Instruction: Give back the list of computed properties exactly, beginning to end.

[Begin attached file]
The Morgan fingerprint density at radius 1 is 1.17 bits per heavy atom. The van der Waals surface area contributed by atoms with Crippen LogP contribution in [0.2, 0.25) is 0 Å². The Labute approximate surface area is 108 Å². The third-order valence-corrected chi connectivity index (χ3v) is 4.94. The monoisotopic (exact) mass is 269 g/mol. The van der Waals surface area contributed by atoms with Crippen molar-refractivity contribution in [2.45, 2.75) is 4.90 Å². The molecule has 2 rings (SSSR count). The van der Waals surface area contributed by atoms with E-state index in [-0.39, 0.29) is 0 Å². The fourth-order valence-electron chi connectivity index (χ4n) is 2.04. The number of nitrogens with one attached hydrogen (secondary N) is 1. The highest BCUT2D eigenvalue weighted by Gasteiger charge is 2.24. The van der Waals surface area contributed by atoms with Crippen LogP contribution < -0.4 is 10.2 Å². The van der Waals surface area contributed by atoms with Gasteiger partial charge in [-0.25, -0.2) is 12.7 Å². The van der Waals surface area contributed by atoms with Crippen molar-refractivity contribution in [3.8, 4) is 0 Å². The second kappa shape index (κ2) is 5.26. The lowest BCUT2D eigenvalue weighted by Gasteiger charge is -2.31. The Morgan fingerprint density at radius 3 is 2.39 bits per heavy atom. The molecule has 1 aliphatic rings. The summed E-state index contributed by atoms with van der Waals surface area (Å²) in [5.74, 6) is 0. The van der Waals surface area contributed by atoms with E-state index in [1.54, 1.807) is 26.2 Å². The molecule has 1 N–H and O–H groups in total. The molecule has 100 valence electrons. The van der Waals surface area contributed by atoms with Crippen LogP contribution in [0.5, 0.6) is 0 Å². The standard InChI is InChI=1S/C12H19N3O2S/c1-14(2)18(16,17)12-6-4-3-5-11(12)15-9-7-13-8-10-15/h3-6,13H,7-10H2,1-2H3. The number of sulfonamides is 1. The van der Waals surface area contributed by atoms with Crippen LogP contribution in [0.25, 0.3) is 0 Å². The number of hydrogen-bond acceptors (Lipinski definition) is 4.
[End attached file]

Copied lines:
The Morgan fingerprint density at radius 1 is 1.17 bits per heavy atom. The van der Waals surface area contributed by atoms with Crippen LogP contribution in [0.2, 0.25) is 0 Å². The Labute approximate surface area is 108 Å². The third-order valence-corrected chi connectivity index (χ3v) is 4.94. The monoisotopic (exact) mass is 269 g/mol. The van der Waals surface area contributed by atoms with Crippen molar-refractivity contribution in [2.45, 2.75) is 4.90 Å². The molecule has 2 rings (SSSR count). The van der Waals surface area contributed by atoms with E-state index in [-0.39, 0.29) is 0 Å². The fourth-order valence-electron chi connectivity index (χ4n) is 2.04. The number of nitrogens with one attached hydrogen (secondary N) is 1. The highest BCUT2D eigenvalue weighted by Gasteiger charge is 2.24. The van der Waals surface area contributed by atoms with Crippen LogP contribution < -0.4 is 10.2 Å². The van der Waals surface area contributed by atoms with Gasteiger partial charge in [-0.25, -0.2) is 12.7 Å². The van der Waals surface area contributed by atoms with Crippen molar-refractivity contribution in [3.8, 4) is 0 Å². The second kappa shape index (κ2) is 5.26. The lowest BCUT2D eigenvalue weighted by Gasteiger charge is -2.31. The Morgan fingerprint density at radius 3 is 2.39 bits per heavy atom. The molecule has 1 aliphatic rings. The summed E-state index contributed by atoms with van der Waals surface area (Å²) in [5.74, 6) is 0. The van der Waals surface area contributed by atoms with E-state index in [1.54, 1.807) is 26.2 Å². The molecule has 1 N–H and O–H groups in total. The molecule has 100 valence electrons. The van der Waals surface area contributed by atoms with Crippen LogP contribution in [0.5, 0.6) is 0 Å². The standard InChI is InChI=1S/C12H19N3O2S/c1-14(2)18(16,17)12-6-4-3-5-11(12)15-9-7-13-8-10-15/h3-6,13H,7-10H2,1-2H3. The number of sulfonamides is 1. The van der Waals surface area contributed by atoms with Crippen LogP contribution in [0.25, 0.3) is 0 Å². The number of hydrogen-bond acceptors (Lipinski definition) is 4.